“There is nothing more frightful than ignorance in action.” ~ Johann Wolfgang von Goethe
Kathleen Wynne’s relationship with Ontario’s agricultural community began in ignorance and reckless self-assurance in February 2013.
Remember her short stint as agriculture minister while serving as Premier at the same time?
Little more than a year later, Peterborough’s Jeff Leal was moved up from his role as “minister of rural affairs” to become the fully-fledged Minister of Agriculture, Food and Rural Affairs – one of Wynne’s better decisions.
Leal’s participation has been welcome but when it comes to things agricultural and rural, too often the Premier’s office still gets involved.
Wynne and her government have moved forward with former Premier Dalton McGuinty’s plans to transform broad sweeps of rural Ontario into an industrial backyard for power generation.
It is not that turbine and solar installations were necessarily poor choices. What government has failed to recognize was the need for rural communities to exercise some degree of ownership over the projects.
In Europe, wind farms are often owned by the communities in which they are located. There, opposition to the turbines might best be described as muted.
Had the European model been adopted, the situation in Chatham-Kent – turbine development threatening groundwater resources – might never have developed.
Instead, the Wynne government has allowed transnational wind development corporations to divide rural communities, as the companies brought rural landowners on side with lucrative contracts and sold investment shares to local governments, municipalities and indigenous peoples. A good way to encourage their silence, it would seem.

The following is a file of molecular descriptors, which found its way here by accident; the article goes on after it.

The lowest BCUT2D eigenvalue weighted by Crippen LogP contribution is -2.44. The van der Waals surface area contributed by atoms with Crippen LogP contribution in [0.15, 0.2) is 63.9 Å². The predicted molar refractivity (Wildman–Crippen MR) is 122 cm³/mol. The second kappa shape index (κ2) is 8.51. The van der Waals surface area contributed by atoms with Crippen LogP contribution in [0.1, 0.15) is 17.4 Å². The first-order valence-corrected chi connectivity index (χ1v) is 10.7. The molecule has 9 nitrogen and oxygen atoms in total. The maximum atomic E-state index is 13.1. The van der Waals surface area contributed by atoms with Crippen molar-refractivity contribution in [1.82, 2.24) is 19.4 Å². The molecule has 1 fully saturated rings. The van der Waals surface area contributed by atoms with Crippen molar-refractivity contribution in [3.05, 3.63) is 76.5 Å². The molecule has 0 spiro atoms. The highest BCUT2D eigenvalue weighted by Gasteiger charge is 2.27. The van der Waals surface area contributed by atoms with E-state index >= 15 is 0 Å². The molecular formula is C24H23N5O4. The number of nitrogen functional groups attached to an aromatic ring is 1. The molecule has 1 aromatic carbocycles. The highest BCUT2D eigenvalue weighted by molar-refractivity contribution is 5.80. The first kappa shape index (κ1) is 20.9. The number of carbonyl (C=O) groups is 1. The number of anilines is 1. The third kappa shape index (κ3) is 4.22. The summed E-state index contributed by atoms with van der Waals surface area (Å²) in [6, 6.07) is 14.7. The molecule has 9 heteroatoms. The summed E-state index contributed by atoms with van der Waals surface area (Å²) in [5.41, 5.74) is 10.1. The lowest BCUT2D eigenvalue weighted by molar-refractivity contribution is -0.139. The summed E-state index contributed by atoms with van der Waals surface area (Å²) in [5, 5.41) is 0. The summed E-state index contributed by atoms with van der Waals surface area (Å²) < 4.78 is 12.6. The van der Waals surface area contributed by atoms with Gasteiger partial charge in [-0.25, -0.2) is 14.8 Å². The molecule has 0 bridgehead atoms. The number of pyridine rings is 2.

The situation is similar, though far more entrenched, with government’s handling of waste in the province. Rural Ontario continues to be the dumping ground for urban waste.
The Municipality of Chatham-Kent is now on record for having called a halt to the North Kent Wind project. The testament of well drillers and other hydrological experts, those uninfluenced by industry or its lapdog, the Ministry of Environment and Climate Change, have confirmed there is a problem.
Yet Wynne and her government have failed to respond or even acknowledge the issue.
The turbine developers drove multiple pilings for each of the turbines through the shallow aquifer into the fragile black shale bedrock below. What could possibly go wrong?
Prior to the construction of the turbines, well systems in the area may not have supplied a perfectly pristine source of water but they did run clear. Now many have literally been choked with black shale particles.
The Wynne government’s hubris has also come into play with its handling of the processing vegetable industry.
Several decisions, often made through another lapdog, the Farm Products Marketing Commission, have gradually usurped the independence of the growers’ elected board of directors on the premise they were doing a poor job.
The function of the growers’ board was to simply represent the best interests of growers. That required that the board not only push for fair pricing for growers but also work closely with processors so that the entire industry could move forward.
That is no longer a likely outcome, given that growers who may have only their self-interest at heart have been appointed to the board along with an appointed chair.
The remaining elected grower representatives have found themselves in a powerless position, beyond what might be accomplished through persuasion.
Incompetence might describe the Wynne government’s handling of the situation, born out of ignorance or, perhaps, just perhaps, of something far more troubling. ◊